One needs but the site of a house for his business, another will add a garden, a third a field, a fourth pasture ground; all need some woods or access to coal, and the largest of these needs and uses for a family is confined within a few hundred acres, while they may be restricted to five. To fill the earth up to such an allotment war, pestilence, and other blessings of civilization or barbarism must have ceased, and science will be able to subsist a family well upon one acre.

The original title to land may be either individual or corporate, or even national, according as it derives from pioneer occupation and culture, from tribal occupancy, or from conquest, but labor alone confers titles in equity. Such labor must be free and localized, not that of slave or hireling or under military compulsion. The author, with Henry George and other sophists, assumes the soil to be a gift of Nature to mankind, a twaddle of pompous phrases that will not bear analysis. Nature is everything, man and the soil included. Nothing is given to anybody. Each may take and improve according to his capacity. The collectivist land doctrine is marked in the corner with the arbitrary and connives at the "divine right of governments," and hence of all usurpations and oppressions, whence analytic individuation supplies the sole clew to enfranchisement.

For the land or other property title of a species, a race, or a society, to supersede the individual title of its occupant, utilizer, and enjoyer, the collective being should, it would seem, have preceded the individual, the latter being only a phenomenon of the former. But is this conceivable on any other hypothesis than that of species, races, nations, and their governmental organs having sprung all at once into existence, as Chateaubriand poetically imagines for the advantage of picturesque scenery, of fruits all ready mingled with flowers and leaves, and especially of parents provided for the young of all kinds. While we are fiatizing, let us do it liberally. Thus the species or society would have preexisted to its individuals, in the creative concept.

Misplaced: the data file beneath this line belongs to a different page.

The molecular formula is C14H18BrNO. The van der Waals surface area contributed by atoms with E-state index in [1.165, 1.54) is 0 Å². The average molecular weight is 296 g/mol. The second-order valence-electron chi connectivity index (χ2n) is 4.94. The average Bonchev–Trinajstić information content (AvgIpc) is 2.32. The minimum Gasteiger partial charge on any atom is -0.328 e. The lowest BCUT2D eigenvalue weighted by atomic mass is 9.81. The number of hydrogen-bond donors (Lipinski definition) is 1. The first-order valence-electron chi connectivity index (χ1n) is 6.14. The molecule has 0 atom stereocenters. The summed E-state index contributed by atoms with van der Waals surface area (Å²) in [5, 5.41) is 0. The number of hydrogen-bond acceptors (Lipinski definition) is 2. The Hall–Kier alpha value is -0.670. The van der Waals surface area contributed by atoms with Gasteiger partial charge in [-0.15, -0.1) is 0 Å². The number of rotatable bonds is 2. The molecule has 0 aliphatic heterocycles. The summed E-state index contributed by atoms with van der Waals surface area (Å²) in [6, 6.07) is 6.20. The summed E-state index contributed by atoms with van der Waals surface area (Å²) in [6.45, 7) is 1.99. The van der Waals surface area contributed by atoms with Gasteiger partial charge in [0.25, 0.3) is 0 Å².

Evoluted species, races, and societies are rather inclined on the other hand to beg of individuals the question of their existence.

Collectivists exalt the imagination -about social destinies attainable only by cooperative synthesis of forces. In puerile admiration before a pyramid of stones, trivial fact beside the least of natural mountains, they ignore the individual lives of their crushed serf-builders. Anarchy, or, as our Irish friend happily puts it, Autoarchy, also desires cooperation, but such only as results from the free development of sympathies, of passional affinities, grouped in autonomies, where affections become facultative. Any other order is an incubus. The smallest living plant is a greater fact than the pyramid of Gizeh. Life is spontaneous. Social spontaneities play within the organic limitations of autonomy, but States impose constraint.

The nation is but a phrase of parade, behind which government lies in ambush to seize on individual rights. The rights and properties of governments are simply the spoils which certain individuals, conspiring, have wrested from others, or which have been conceded to them by contract for functions of protection and convenience which governments, that of the United States in particular, have neither fulfilled nor even endeavored to fulfil, but have conspired with the despoilers of labor.



  • Marx Edgeworth Lazarus, “Rational Communism,” Liberty 4, no. 6 (July 17, 1886): 5.